• Is this the movie where Steven Seagal hurt Connerys wrist when he was cordinating a fight scene?
  • AstonLotus wrote: »
    Is this the movie where Steven Seagal hurt Connerys wrist when he was cordinating a fight scene?

    yes I believe so
  • mtmmtm United Kingdom
    Posts: 9,091
    Yes! I only heard about that Seagal thing this very week because the Radio Times review mentioned it! How have I not heard that before? :)
    BT3366 wrote: »
    I have a magazine with an interview with Bob Simmons from the mid '80s and he talked in it about being asked to work on NSNA but turned them down flat out of loyalty to Cubby and Eon. I think there were others who also turned NSNA down except for some of the stunt people like Vic Armstrong, George Leech and several others. I'm not sure how Cubby responded to their participation. Armstrong obviously wasn't hurt as he came back for several more Bond films.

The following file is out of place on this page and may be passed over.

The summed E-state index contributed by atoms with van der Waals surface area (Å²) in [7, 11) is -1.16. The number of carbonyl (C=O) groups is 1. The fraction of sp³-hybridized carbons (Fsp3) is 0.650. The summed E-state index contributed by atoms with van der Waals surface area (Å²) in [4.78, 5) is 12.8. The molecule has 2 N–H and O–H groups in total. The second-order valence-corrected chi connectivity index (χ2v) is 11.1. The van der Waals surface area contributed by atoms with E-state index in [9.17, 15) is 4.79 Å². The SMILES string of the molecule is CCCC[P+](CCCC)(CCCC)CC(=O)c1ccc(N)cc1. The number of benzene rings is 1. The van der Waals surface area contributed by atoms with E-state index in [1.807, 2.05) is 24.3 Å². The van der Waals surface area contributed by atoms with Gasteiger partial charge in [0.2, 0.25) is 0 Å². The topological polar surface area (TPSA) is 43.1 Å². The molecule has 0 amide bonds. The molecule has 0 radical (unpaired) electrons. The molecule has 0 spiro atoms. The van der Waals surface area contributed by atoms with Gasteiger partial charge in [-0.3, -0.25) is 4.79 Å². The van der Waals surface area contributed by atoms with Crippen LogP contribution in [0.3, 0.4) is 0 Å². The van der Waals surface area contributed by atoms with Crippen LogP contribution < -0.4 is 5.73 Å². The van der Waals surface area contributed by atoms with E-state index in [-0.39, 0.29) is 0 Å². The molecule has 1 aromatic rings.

I'm not sure Armstrong had been on Bond films before that though? I think it may even have been one of his very first as he started out as a horse guy.
  • MalloryMallory Do mosquitoes have friends?
    Posts: 1,547
    @mtm He was a stuntman in YOLT, one of the ninjas sliding into the volcano. I think he did stunts in other Bond films but it wasnt until TND he became creatively involved.